They look so rumpled, compared to their sleek parents. But in time they’ll work out the fuzzies and be more styling.
A question that seems to make the rounds of the genre writers loops from time to time regards how important grammar really is. Editors and agents will sometimes exhort querying writers to get their grammar, spelling, and punctuation straight before submitting a manuscript.
Yeah, I know. It seems self-evident.
But the genre writers frequently regard themselves more as storytellers than purveyors of the craft of writing. Unfortunately, this kind of attitude only adds to the sometimes deserved, sometimes not, reputation genre fiction has gained of being entertaining, but terribly written.
Sometimes the authors put it in terms of, which is more important, grammar or voice? Angela James, editor at Carina Press, Harlequin’s digital imprint, answered this question on her blog a little while ago. For some reason, it’s just now eliciting discussion on the email loops.
Quite indignant discussion, too.
It’s as if people have finally discovered that they *were* supposed to learn all those silly grammar rules in grade school and that there is real life application for them after all. Especially if one is, erm, trying to make a professional career out of it. By throwing “voice” into the argument, an author is trying to make the bid that the creative aspect is more important.
Of course the individual creativity a writer brings to her story is important, but without a solid foundation, art is simply a heap of stuff.
You don’t hear architects complaining that they shouldn’t have to learn structural engineering and the laws of physics, because the creativity they bring to design is more important. Even if the architect is only designing a pretty gazebo for the park instead of an office building, people still expect it not to fall down.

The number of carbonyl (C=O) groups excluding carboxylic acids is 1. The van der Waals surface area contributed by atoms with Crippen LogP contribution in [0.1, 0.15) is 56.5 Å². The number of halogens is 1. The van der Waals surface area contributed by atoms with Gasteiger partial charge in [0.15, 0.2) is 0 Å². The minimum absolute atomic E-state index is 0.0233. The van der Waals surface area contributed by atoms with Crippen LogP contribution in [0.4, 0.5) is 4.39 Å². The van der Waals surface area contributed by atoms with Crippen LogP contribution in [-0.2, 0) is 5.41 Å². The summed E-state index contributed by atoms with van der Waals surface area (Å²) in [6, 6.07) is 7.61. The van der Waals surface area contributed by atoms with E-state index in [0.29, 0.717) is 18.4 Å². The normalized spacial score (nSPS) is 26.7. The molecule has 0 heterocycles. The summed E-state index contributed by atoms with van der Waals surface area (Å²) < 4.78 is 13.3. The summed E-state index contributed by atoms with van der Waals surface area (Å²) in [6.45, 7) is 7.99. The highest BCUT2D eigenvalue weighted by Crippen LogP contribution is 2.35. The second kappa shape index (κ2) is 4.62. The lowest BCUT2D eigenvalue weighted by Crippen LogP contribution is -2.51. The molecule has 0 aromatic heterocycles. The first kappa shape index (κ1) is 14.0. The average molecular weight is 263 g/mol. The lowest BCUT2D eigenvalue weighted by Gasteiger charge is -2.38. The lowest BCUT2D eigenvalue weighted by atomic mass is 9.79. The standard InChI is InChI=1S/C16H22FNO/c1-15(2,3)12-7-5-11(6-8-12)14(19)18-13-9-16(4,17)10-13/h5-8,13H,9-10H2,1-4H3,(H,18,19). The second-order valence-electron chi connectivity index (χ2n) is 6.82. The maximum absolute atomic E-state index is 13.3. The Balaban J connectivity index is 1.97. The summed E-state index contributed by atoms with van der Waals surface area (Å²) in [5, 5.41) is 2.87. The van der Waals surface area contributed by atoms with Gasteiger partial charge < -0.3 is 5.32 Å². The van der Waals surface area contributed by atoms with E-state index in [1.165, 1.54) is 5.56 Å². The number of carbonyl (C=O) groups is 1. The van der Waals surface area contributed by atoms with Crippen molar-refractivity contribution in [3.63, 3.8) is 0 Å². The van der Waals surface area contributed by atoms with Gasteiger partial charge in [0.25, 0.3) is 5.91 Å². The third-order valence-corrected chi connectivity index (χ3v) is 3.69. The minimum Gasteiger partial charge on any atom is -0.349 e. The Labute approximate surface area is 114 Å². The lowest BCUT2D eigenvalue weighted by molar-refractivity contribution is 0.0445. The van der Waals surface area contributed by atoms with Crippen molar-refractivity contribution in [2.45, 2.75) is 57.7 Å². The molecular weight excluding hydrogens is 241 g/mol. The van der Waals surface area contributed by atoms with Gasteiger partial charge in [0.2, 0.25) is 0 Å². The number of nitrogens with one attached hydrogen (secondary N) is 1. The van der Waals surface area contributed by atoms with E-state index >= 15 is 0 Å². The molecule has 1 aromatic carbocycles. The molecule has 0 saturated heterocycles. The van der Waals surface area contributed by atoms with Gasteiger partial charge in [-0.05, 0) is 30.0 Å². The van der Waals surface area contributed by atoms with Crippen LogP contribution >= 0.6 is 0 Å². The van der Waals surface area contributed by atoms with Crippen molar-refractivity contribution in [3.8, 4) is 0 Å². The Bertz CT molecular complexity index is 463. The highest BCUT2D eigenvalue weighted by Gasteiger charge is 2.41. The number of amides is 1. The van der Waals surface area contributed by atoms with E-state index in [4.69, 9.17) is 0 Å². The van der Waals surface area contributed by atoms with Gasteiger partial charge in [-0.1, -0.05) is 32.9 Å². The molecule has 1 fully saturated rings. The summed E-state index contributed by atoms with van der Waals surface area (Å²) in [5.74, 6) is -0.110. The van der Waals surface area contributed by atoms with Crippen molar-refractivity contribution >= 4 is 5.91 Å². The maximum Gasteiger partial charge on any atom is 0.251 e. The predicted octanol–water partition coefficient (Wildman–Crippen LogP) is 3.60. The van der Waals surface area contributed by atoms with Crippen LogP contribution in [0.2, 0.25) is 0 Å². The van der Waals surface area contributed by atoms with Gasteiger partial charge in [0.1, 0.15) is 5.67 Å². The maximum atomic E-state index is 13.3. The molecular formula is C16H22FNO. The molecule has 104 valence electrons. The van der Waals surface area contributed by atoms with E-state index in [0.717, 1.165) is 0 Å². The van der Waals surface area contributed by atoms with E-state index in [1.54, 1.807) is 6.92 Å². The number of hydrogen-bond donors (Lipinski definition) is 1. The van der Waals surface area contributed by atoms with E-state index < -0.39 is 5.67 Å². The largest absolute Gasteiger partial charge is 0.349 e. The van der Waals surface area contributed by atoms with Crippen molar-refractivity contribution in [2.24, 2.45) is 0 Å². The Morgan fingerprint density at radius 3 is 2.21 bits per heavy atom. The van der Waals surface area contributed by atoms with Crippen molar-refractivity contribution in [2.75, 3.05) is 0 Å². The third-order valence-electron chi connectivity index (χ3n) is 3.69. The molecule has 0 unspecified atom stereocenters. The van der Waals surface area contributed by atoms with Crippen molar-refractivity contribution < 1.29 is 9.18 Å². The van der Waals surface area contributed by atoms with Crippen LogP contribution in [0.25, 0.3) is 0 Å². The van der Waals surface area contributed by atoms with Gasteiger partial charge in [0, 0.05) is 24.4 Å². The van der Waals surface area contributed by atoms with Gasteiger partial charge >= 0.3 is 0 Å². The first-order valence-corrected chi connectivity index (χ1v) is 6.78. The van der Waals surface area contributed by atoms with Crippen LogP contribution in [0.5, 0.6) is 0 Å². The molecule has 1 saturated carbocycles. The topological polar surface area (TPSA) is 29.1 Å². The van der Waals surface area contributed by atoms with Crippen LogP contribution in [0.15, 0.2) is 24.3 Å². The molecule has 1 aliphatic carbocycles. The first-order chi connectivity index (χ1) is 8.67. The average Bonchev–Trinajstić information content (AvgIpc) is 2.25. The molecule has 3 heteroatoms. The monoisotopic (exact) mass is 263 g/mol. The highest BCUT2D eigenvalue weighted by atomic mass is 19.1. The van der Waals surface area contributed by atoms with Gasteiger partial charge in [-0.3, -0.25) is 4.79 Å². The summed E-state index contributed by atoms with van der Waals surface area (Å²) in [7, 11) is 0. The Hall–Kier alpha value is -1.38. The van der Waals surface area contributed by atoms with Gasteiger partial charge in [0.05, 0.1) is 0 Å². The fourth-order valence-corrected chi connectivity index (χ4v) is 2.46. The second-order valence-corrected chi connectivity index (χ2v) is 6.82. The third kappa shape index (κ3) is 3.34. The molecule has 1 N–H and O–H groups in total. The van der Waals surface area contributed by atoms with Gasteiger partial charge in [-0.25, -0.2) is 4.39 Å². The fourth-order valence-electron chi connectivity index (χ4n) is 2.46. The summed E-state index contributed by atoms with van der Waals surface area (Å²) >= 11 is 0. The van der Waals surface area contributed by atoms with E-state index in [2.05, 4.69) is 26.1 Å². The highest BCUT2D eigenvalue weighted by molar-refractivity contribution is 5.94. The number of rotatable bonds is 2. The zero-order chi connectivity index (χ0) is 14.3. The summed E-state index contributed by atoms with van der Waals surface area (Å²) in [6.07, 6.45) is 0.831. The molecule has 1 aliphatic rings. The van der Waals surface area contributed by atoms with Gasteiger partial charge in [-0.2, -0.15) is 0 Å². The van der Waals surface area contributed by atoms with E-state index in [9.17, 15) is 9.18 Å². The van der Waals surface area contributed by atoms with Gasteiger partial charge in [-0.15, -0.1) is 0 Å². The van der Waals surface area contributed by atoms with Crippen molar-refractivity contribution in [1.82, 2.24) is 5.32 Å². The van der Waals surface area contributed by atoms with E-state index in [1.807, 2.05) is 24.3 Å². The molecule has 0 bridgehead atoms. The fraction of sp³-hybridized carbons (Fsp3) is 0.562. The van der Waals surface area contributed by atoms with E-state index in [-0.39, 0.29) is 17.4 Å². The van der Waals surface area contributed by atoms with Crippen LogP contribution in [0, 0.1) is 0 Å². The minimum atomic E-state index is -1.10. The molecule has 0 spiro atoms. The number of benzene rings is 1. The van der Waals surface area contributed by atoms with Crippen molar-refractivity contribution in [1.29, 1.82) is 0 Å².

Musicians like to use discordant sounds from time to time, to create a particular feeling, whether it’s classical unease or a rock’n’roll wail – but the musician first must know how to play their instrument.
Painters like Picasso broke the rules. He messed with perspective, light, shadow and contrast to put a new spin on our way of seeing something. That was his art, his voice, as it were. It’s an unmistakable style. However, he spent his early years painting in a crisp, realistic way. He had to first know the rules before he could effectively break them.
People sometimes look at abstract paintings and say “my five-year old could have painted that.” A five-year old could possibly stumble upon something interesting, but only an accomplished artist can first, establish themselves in the community with the credentials of being able to paint well, and second, systematically break those rules in a way that opens our eyes.
To me, it’s key in all of these efforts is to know which rules you’re breaking and why. That makes it art and craft, not accident.
If the structure is good, then the voice shines through. Even if the voice uses a style that deliberately breaks grammar rules, that’s clear to the reader.
It just takes a bit of time and work to smooth out the rumpled bits. A mature writer who applies herself to learning craft will find she’ll gain an enviable sleek and smooth style.